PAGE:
At Lessonly, we’ve helped hundreds of teams across the globe learn, practice, and Do Better Work. We found that the best teams examine their training efforts through six key phases: Assess, Plan, Build, Learn, Practice, and Perform. That’s why we decided to create Lessonly’s Better Work Guide to Customer Service Training.
The Better Work Guide features tips and advice from industry experts and we love what they had to say. This post of Training Talks features the entire conversation between Lessonly’s VP of Marketing with Mike Aoki, President of Reflective Keynotes. Mike had great tips for customer service leaders as they look to hire, train, and retain the best reps in the business. Read on for more!
Mike: Hey, Kyle, it’s Mike.
Kyle: Hey, Mike. How are you doing?
Mike: Good. How are you doing?
Kyle: I am doing great. Thank you so much for taking the time. Let’s start with what you see are the challenges for customer service or support teams and let’s parse it out into two sections. Number one, what do you see the challenges now and what do you see the challenges being in the future?
Mike: The biggest challenges I’m hearing the most are about are how to integrate artificial intelligence or AI in the contact center. People are mystified by AI, but the practical application of it is to build the proper algorithms so we can anticipate what customers are asking for and then how to properly address each one of those things.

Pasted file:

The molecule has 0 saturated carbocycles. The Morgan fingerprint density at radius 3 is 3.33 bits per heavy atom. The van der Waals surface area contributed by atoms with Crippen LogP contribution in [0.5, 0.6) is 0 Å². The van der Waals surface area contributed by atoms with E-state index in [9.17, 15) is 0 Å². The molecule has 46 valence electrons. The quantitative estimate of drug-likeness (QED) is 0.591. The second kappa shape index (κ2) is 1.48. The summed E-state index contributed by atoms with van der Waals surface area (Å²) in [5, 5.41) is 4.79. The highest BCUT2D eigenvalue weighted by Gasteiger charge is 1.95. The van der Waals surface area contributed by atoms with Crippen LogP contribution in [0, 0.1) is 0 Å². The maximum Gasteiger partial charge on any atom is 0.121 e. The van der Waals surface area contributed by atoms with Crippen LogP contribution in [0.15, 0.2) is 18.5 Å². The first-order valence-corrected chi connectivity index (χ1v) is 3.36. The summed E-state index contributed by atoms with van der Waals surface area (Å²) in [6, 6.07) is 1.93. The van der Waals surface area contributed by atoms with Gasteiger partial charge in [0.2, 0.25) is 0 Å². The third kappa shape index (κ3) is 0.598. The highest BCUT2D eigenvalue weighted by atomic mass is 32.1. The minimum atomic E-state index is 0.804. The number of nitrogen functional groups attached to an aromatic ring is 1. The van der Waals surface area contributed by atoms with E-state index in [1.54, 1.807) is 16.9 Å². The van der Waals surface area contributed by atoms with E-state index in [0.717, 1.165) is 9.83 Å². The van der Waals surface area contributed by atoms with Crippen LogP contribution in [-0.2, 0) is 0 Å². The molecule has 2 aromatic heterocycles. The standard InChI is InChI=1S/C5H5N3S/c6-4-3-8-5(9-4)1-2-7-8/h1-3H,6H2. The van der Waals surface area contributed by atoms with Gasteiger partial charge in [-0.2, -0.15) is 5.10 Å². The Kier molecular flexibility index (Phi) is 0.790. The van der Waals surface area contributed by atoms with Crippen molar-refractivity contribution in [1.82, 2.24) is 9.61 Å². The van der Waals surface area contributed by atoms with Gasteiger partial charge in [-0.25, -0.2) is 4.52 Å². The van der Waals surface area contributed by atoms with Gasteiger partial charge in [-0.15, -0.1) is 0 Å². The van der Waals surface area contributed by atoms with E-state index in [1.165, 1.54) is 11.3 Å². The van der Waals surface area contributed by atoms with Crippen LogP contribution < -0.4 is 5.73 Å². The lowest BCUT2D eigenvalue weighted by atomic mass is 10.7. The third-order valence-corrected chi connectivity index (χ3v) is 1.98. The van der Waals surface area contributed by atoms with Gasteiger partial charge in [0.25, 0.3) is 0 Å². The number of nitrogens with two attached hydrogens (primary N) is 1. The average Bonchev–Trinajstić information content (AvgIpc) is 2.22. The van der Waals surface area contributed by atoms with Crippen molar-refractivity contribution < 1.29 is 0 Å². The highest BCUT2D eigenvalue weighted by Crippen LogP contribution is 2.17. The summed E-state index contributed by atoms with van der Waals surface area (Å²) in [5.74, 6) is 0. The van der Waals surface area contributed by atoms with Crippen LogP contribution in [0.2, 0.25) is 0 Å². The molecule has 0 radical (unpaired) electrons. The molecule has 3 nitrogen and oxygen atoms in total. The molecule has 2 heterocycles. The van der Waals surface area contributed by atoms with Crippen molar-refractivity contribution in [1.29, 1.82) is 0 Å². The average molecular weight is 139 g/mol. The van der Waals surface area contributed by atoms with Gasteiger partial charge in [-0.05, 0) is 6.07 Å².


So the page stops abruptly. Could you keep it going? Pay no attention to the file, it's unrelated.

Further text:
For example, with chatbots, if a customer goes to a website and types a certain question, can the chatbot analyze it? Then, does it have the right decision tree that’s been mapped out by humans to program it? Additionally, it has to be able to respond back to a customer’s initial response.
Chatbots require a lot of research and a lot of work in terms of how to anticipate client responses and how to be able to write the proper responses. All of that has to be done in the context of being able to respond very, very quickly in a live chat scenario. It just really makes a lot of challenges right now for the contact center.
Another challenge is really high expectations from customers. Customers are much more demanding than they were even two years ago. Their expectations are higher. They are much more likely to go and churn to go somewhere else. The expectation and the demands are so much higher right now in terms of how people have to respond back.
“That puts a lot of pressure on customer service teams to be able to help and satisfy customer needs.” tweet— Mike Aoki
Customers also seem more likely to bully or threaten to leave if they don’t get their way. In comparison to 5 years ago, we’re hearing a lot more of, “If you don’t give me this, I will leave.” Customers want credits, discounts, and more.
Now we have a perfect storm of higher expectations and demands from customers. Then, we’re trying to go and get easier, procedural questions to be diverted to AI. What it will mean is that what’s left for reps are the complex, tough, or unusual questions. So, you’ll see scenarios where 80% of those common inquiries are taken care of by AI bots or self-service. What will be left becomes that 20% of really tough, complex questions that are one-off situations. It’s going to increase the demands of the agents and customer service reps’ skills and ability.